“Our Science Teacher Leadership Institute will allow 40 middle school science teachers in 20 school districts to earn their master’s degree in science education in two years and coach 400 middle school science teachers in their home districts,” said co-investigator Pringle, the UF science education professor. “The Science Teacher Leaders will work as change agents to lead district-wide transformation in middle school science teaching and learning. Nearly 60,000 middle school students will be impacted, primarily in high-poverty rural and urban areas.”
Participating school districts will come from the Northeast Florida Educational Consortium — a support organization for 15 districts spanning from the Gulf coast to the Atlantic coast in north and central Florida. Five other counties also have committed: Columbia, Dixie, Hamilton, Union and Suwannee.
P.K. Yonge science teacher Mayra Cordero, pictured, will host a demonstration class for Science Teacher Leader trainees.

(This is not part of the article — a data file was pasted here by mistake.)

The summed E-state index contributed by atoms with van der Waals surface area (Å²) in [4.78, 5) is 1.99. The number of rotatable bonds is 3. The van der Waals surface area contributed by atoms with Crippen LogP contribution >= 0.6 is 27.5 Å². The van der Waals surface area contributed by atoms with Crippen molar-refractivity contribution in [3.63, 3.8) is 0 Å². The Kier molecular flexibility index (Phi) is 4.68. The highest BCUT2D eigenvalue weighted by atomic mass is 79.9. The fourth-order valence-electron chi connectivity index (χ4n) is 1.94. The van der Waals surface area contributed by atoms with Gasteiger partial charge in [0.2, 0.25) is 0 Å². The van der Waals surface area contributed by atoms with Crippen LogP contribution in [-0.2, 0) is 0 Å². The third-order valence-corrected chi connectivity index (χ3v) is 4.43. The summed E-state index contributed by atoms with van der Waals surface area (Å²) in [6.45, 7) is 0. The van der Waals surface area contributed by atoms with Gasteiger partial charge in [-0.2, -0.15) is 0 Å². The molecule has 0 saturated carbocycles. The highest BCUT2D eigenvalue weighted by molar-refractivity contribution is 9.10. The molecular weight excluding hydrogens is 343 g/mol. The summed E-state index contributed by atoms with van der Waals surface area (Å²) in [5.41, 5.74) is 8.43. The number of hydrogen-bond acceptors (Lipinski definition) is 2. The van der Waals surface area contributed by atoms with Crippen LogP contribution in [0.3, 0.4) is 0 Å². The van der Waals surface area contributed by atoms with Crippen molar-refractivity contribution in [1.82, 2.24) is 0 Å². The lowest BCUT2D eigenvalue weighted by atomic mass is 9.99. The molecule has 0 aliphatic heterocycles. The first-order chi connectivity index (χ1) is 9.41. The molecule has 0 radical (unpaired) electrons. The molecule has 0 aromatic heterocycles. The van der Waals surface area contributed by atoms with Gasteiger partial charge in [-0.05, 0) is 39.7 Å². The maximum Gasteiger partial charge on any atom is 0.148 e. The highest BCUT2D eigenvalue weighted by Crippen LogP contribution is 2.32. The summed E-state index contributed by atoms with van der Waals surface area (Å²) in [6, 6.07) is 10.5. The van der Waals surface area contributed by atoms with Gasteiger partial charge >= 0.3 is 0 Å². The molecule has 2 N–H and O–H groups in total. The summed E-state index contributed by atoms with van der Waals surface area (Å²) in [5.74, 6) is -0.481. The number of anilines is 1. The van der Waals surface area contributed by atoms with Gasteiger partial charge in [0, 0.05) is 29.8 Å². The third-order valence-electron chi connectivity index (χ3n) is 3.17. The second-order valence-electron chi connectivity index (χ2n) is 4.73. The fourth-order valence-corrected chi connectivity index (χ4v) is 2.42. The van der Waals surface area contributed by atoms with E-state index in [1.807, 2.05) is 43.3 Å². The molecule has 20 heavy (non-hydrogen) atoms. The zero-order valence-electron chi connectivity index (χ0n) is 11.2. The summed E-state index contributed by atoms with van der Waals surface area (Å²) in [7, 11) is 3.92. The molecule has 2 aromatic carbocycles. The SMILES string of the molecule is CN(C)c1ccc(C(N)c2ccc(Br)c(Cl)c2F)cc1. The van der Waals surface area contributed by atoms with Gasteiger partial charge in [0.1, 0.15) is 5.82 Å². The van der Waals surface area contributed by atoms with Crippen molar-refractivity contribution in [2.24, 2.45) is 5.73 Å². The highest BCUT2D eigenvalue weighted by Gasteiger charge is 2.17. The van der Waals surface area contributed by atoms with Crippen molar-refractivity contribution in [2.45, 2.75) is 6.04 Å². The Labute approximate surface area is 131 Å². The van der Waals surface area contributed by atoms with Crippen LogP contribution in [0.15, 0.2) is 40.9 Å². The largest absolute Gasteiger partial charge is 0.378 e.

Under Hayes’ guidance, UF’s P.K. Yonge laboratory school began testing the experimental curriculum last year and is working with Joseph Krajcik, a leading authority on science curriculum development from Michigan State University, to align the curriculum with Florida’s rigorous new science standards. P.K. Yonge’s middle school science program will host demonstration classrooms to help train the Science Teacher Leaders.
Researchers will compare the impact of the new teaching approaches with conventional practices and disseminate their findings nationwide to drive science education reform in middle schools around the state and nation.
Other UF units contributing to course design, training, implementation and project evaluation include the College of Liberal Arts and Sciences, the Center for Precollegiate Education and Training, the Division of Continuing Education and the CAPES ( Collaborative Assessment and Program Evaluation Services ) program, headed by professor David Miller in the College of Education.
SOURCE: Lynda Hayes, university school professor at UF’s College of Education and director of P.K. Yonge Developmental Research School ( UF’s K-12 laboratory school ), email@example.com; 352-392-1554, ext. 223
SOURCE: Rose Pringle, associate professor, science education, UF’s College of Education; firstname.lastname@example.org; 352-273-4190
WRITER: Larry Lansford, director, news and communications, UF College of Education; email@example.com; 352-273-4137